Saturday, April 15, 2006

Cooking On TV ...

L.A. Dave and I have the most wide-ranging conversations, and today's discourse lingered for a long time on television chefs.

Once, long, long ago, in my days as an intern at Chicago magazine, someone suggested to me that I should have a cooking show. That was very nice of them. I look OK on camera and know my way around a kitchen and can crack a joke. And L.A. Dave was saying much the same thing today, that I have the personality to be a television chef, which led to a discussion about TV chefs we love or love to hate.

And, as L.A. Dave said, he felt a blog entry coming on (for my blog, not his). Here, then, is my take on TV chefs as their names come to me, not in any particular order:

❉ Martha Stewart: This woman has single-handedly caused more domestic angst than any other person in history. Because select women (and select men) get sucked into the pages of her magazines and tune into her self-congratulatory TV shows and lose sight of the fact that Martha, she of the farm-fresh eggs and perfectly decked halls, has a staff of a bazillion people feeding her ideas and doing all the prep work. Martha just has to smile for the camera and condescend to her staff who are unlucky enough to appear on screen with her. I officially got over Martha several years ago when, on her show, she was discussing unsightly foliage in her garden and offered that her solution to keep it tidy until it was time to cut it back was to braid it. BRAID IT. What's worse, she never seemed to think to herself, while braiding the foliage, "Huh. I apparently have too damn much time on my hands. I'm on my knees in my garden braiding shit."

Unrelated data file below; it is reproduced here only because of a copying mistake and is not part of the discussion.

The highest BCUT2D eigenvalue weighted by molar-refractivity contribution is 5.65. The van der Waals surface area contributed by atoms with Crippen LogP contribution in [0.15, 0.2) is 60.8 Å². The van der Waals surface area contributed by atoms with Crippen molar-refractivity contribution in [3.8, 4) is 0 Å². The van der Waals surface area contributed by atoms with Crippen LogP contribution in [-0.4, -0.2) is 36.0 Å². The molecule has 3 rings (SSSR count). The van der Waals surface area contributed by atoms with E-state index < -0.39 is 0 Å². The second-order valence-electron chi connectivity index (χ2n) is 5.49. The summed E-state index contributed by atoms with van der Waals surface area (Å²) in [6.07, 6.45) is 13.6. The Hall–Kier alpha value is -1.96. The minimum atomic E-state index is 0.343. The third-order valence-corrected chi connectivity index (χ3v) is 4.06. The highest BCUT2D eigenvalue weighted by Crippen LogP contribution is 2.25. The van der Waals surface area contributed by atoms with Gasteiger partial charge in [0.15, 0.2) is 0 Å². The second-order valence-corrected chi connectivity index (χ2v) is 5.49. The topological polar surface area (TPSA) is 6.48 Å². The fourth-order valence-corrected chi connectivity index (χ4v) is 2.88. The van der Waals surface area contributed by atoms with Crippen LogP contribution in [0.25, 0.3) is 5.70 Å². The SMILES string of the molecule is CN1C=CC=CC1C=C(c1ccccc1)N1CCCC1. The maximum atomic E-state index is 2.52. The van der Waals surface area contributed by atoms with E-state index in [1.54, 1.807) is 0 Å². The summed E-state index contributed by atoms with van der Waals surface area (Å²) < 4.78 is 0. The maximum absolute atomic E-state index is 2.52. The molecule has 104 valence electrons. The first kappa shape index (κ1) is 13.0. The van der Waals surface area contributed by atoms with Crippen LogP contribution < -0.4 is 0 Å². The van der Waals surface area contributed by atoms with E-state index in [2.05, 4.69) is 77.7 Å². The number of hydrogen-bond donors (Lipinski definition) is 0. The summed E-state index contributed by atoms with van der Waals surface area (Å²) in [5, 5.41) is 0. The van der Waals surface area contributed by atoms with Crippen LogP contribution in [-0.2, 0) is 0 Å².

❉ Rachel Ray: Oh, she's a lightning rod these days, isn't she? The world is suffering from Ray saturation, much in the way that everyone got sick of Reege and "Is that your final answer?" Yes, too much of a good thing can be a bad thing. Mom and I first liked Rachel when we first found "30-Minute Meals." (Which, by the way, is often unhyphenated by the Food Network, which drives me nuts; we're not talking about 30 meals that take a minute to make, as "30 Minute Meals" implies; why doesn't the world run these things by me first?) But the Food Network people got greedy and gave us the inane $40-a-day show (in which Rachel always loves every single thing she puts in her mouth, and leaves shitty tips), and the far-from-A-list gabfests on "Inside Dish" (with apologies to Morgan Freeman, cuz he's cool as hell) and now she has a magazine and she's going to have a TV show, and one has to wonder if RR isn't a cyborg, cuz when does the woman sleep? And her 30-minute meals take most people longer than 30 minutes to prepare. And for the love of God, just call it extra virgin olive oil.

❉ Giada DeLaurentiis: OK, I agree, she's got a nice rack and good teeth, but do they need to be on display constantly? L.A. Dave and my brother don't seem to mind, but oy. Giada gets points for preparing food that's doable, but her editors lose points for the inane composition of the show. What's with the b-roll of her washing her hands? I understand that you need to pump some soap in your hands and then turn on the water and then rub your hands together under the water and make the soap all sudsy and then rinse it off. I don't need to spend several seconds watching her do it.

❉ Emeril: Good riddance. If I never hear "BAM!" again, it'll be too soon.

❉ Sandra Lee: What the hell is this woman about? The whole conceit of her show is that you should use 70 percent pre-fab food and add 30 percent of your own effort. But each of her shows have these inane themes. So, what? I'm gonna skimp on the effort of cooking the food my friends and family will actually ingest, but I should spend all the time I saved by poking around the Army/Navy Surplus buying props for my outdoor safari? No. And what's with the Vaseline on the lens? In the interest of full disclosure, I once requested an interview with her for a story I was working on, and she wouldn't talk to me. Please. The woman's created an quasi-empire using condensed soup. She's not the second coming of Julia Child.

❉ Mario Batalli: Friend Jay loves Mario. Jay's Italian and a guy and likes to cook, but Mario and his bare legs and clogs skeeve me out, and I'm never particularly interested in what he's cooking.

❉ Lidia Bastianich: Pasta water is not a food group.